Question 2:
$\displaystyle \widehat{A}+\widehat{B}+\widehat{C}=180^{\circ}\Ri ghtarrow 2(x+y+z)=180^{\circ}\Rightarrow x+y+z=90^{\circ}$
$\displaystyle \widehat{ADB}=180^{\circ}-2z=180^{\circ}-2(90^{\circ}-(x+y))=$
$\displaystyle =180^{\circ}-180^{\circ}+2(x+y)=2\widehat{ACB}$
Question 4:
$\displaystyle \widehat{FBG}$ is exterior to triangle $\displaystyle BDG$. So $\displaystyle \widehat{FBG}>\widehat{BDG}$ (1).
$\displaystyle \widehat{BDG}$ is exterior to triangle $\displaystyle ADE$. So $\displaystyle \widehat{BDG}>\widehat{AED}$ (2).
From (1) and (2) via tranzitivity, yields $\displaystyle \widehat{FBC}>\widehat{AED}$
Hello,
to question 2:
I've modified your drawing (see attachment):
The angle in red is an exterior angle of the isosceles triangle ACD;
the angle in blue is an exterior angle of the isosceles triangle ABD.
The angle at the centre is 2x + 2y = 2(x+y) that means it is twice as large as the angle at C.
Hello, Raiden_11!
Basically the same as red_dog . . .
In $\displaystyle \Delta ABC\!:\;2x + 2y + 2z \;=\;180^o\quad\Rightarrow\quad x + y + z \;=\;90^o$
. . $\displaystyle \angle BCA \;=\;x + y \;=\;90^o - z$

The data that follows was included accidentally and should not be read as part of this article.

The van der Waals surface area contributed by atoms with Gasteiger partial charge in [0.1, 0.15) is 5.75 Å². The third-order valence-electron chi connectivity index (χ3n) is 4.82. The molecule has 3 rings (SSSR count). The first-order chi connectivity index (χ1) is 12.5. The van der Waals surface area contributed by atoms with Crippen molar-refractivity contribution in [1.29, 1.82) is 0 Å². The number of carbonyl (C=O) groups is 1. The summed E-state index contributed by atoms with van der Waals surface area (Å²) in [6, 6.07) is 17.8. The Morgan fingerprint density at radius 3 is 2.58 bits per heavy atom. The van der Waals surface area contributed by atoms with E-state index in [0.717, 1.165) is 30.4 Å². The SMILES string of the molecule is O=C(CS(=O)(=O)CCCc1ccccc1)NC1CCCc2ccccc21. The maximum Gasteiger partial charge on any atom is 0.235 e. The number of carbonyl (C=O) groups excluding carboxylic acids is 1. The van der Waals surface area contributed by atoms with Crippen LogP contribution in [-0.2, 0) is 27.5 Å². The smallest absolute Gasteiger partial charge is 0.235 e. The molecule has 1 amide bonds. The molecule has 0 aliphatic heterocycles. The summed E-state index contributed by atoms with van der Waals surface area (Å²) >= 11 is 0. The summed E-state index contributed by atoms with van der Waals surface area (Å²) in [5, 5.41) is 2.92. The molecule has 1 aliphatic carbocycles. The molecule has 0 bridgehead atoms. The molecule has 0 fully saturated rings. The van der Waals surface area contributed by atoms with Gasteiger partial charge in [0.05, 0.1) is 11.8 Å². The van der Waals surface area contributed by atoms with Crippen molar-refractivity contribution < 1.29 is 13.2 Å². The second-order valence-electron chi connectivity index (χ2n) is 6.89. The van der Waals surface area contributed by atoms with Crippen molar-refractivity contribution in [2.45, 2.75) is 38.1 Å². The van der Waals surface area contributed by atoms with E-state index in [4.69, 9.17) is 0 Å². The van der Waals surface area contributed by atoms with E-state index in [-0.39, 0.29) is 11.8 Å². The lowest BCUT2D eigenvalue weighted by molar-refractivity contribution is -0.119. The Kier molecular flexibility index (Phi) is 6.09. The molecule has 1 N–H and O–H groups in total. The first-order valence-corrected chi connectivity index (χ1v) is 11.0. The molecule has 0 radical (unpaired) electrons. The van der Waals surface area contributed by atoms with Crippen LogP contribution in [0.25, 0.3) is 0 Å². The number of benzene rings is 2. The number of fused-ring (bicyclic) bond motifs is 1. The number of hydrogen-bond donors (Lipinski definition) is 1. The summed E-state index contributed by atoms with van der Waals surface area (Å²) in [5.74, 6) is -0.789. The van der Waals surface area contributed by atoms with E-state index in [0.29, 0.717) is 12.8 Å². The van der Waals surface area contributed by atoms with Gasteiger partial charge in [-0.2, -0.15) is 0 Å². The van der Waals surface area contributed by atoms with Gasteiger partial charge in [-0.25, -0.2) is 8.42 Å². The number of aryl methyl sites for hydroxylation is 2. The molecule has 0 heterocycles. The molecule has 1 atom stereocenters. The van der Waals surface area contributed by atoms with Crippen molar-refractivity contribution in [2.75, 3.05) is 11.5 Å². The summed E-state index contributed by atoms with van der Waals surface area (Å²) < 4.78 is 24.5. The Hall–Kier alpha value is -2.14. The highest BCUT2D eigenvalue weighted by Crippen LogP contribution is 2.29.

In $\displaystyle \Delta ADB\!:\;\angle ADB + 2z \;=\;180^o$
Therefore: .$\displaystyle \angle ADB \;=\;180 - 2z \;=\;2(90^o-z) \;=\;2\cdot\angle BCA$
2. Observe the relationship between the elements of Diagonal 1 and Diagonal 2 in Pascal’s Triangle, shown on the next page. The sum of the first two elements in Diagonal 1 is equal to the second element in Diagonal 2. Similarly, the sum of the first 5 elements of Diagonal 1 is equal to the 5th element of Diagonal 2. Suppose we wish to use Pascal’s Triangle to find the sum of the first n natural numbers. Use combinatorial notation to express the sum of the n elements of Diagonal 1 in terms of the corresponding value in Diagonal 2.
3. Using the method of mathematical induction, prove that the following statements are false.
2.
$\displaystyle C_1^1+C_2^1=C_3^2$
$\displaystyle C_1^1+C_2^1+C_3^1+C_4^1+C_5^1=C_6^2$
$\displaystyle C_1^1+C_2^1+\ldots C_n^1=C_{n+1}^2$
3.
For the first identity:
For $\displaystyle n=1\Rightarrow 2=2$
For $\displaystyle n=2\Rightarrow 6=6$
For $\displaystyle n=3\Rightarrow 12=14$, false. So the identity is not true for all $\displaystyle n\in\mathbf{N^*}$.
For the second identity:
For $\displaystyle n=1\Rightarrow 2=4$, false. So the identity is not true for all $\displaystyle n\in\mathbf{N^*}$.